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Case Study Analysis: Lufthansa: To Hedge or Not to Hedge

By Mathew Stubbs and Michael Homewood

In January 1985, Lufthansa, a German airline company procured twenty new 737 airplanes from Boeing. Under the
chairmanship of Heinz Ruhnau, a price of US$500 million was negotiated. The agreed price was payable in United
States Dollars (USD) upon delivery of the aircraft in one years time, on January 1986. Since Lufthansas operating
revenues were primarily in Deutsche Marks (DM), Ruhnau needed to determine an appropriate solution to minimize
the resulting foreign exchange risk.
In the year preceding the expansion purchase, Lufthansa was experiencing periods of extensive growth. In 1984, the
company experienced an overall increase in passenger and freight volume of seven and seventeen percent
respectively. This increase in volume resulted in a 7.14% increase in revenue to US$4.5 billion, and a 134.78%
increase in net profits to US$54 million.
At the time, significant speculation had been surrounding the value of US dollar and its anticipated direction. By
January 1985, the US dollar was at record levels against other currencies (See Exhibit 1), and the state of the interest
rate differential between the US and Germany suggested it would steadily increase (See Exhibit 2). The sustained
strength of the US dollar, combined with the booming US economy influenced people to believe the dollar would
continue to appreciate. During this period of time, central bankers from the G-7 countries were concerned with the
inflated overvaluation of the USD and determined a decrease would be beneficial for the world economy.
Additionally, congress began voicing their concerns with the high value of the US dollar as it severely restricted the
competitiveness of US exports in foreign markets. Additionally, the implied forward rate between the exchange rates
is 3.0579DM/$ which represents what the exchange should be and the possible movement in the future.
Consequently, due to the overvaluation of the US dollar, Ruhnau was undecided on the optimal business strategy to
pursue. Although Ruhnau firmly believed the value of the US dollar would decrease to levels below 2.45 DM/USD,
fluctuating exchange rates made it difficult to determine the appropriate solution. This scenario exposed Lufthansa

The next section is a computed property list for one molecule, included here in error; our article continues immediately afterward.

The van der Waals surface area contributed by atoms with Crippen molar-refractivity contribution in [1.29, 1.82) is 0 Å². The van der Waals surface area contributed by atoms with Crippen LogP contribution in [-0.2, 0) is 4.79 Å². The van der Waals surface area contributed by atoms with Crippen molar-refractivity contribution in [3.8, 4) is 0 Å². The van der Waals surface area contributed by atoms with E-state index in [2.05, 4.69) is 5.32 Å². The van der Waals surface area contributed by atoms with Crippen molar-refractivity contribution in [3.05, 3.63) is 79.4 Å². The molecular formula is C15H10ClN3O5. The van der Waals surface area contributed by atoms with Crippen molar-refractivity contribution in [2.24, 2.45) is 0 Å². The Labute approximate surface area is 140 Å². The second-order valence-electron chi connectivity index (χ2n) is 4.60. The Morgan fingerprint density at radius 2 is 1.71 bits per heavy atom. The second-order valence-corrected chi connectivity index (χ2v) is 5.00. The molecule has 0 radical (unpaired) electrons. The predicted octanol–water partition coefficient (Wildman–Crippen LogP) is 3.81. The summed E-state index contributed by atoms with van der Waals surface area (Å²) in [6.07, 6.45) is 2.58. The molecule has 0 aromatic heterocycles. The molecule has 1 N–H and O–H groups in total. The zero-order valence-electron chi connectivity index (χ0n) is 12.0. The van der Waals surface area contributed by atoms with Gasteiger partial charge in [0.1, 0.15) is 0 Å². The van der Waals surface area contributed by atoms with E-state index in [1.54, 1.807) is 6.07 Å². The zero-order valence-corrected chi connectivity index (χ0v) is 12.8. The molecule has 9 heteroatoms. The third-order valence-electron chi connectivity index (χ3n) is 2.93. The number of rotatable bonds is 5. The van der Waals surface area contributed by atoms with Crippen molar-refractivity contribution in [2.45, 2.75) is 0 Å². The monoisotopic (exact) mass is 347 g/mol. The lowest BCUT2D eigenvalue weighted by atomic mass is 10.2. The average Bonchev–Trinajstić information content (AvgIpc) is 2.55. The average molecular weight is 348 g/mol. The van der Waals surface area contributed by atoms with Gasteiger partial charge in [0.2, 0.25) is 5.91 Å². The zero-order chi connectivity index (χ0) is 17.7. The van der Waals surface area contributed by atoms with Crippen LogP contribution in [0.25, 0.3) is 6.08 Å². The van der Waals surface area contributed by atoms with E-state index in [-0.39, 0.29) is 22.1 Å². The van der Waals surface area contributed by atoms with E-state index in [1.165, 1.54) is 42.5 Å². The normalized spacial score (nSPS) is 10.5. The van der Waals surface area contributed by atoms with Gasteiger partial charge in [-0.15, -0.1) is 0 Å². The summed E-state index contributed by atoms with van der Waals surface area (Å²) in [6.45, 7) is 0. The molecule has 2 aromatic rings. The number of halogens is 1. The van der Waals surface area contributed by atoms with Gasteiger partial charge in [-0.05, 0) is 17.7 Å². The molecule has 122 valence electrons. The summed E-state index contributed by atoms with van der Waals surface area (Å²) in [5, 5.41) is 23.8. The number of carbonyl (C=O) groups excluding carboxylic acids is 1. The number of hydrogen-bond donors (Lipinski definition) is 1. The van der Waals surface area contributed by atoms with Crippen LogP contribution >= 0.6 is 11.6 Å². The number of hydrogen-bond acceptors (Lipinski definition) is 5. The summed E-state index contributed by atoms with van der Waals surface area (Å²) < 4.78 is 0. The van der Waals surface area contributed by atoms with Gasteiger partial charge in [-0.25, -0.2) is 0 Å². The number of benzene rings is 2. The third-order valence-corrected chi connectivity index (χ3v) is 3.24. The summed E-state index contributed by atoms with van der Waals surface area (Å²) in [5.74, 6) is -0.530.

to significant foreign exchange risk. The biggest factor for Lufthansa to consider is their exposure to exchange rate
risk; this is typically very volatile due to both the US dollar and the Deutsche Marks being floated on the market.
Therefore, instead of having a stable dollar these countries chose to keep inflation steady. However, this is not the
only factor of uncertainty that Lufthansa faces with this transaction incurring foreign investment risk, market risk
and operational risk. It is believed that these other risks are manageable and can be diversified away through other
means as they dont pose too much of a threat to the future of the company.
As the exchange rate is extremely volatile and can affect the total cost of the investment significantly it is highly
advised that this is managed effectively. As a result they are exposed to exchange rate risk if the dollar continues to
appreciate, which could significantly increase the price of the airplanes if it continues to rise, exchange rate risk is a
very high threat as it is highly volatile. In addition, there are covenants enforcing that the company can only take on
certain risk levels in order to ensure company longevity. Therefore, it is primary for them to manage this risk
especially if they want to take on more debt in the future. Furthermore, it allows them to determine their required
cash flow. As a result, they are able to plan appropriately to meet repayment demands.
In order to minimise exchange rate risk the objective for Lufthansa should be the to ensure that the exchange rate
does not appreciate any further in order to cap the total cost of purchasing a new fleet by using different hedging
Evaluation of Hedging Alternatives
Ruhnau identified five possible strategies to mitigate the potential foreign exchange risk that Lufthansa was facing.
The five alternatives were as follows:
1. Remain uncovered and see where the exchange is like in January 1986.
2. Cover a proportion of the exposure with a forward contract, leaving the remaining balance uncovered.
3. Cover the entire exposure with forward contracts.
4. Cover the entire exposure with foreign currency put options.
5. Obtain US dollars and invest them for one year until payment is due.
The final cumulative expense of each hedging tool could not have been known beforehand. However, each possible
outcome could be calculated using simulated exchange rates. Exhibit 3 exemplifies the final net costs of the possible
alternatives that Ruhnau had available, which is further highlighted in the table below.

Partial Forward Cover
Full Forward Cover
Put Options

Relevant Rates
Min: DM2.4/$
Max: DM3.4/$
Min: 0.5(DM2.4/$) + 2(DM3.2/$)
Max: 0.5(DM3.4/$) + 2(DM3.2/$)
DM3.2/$ Strike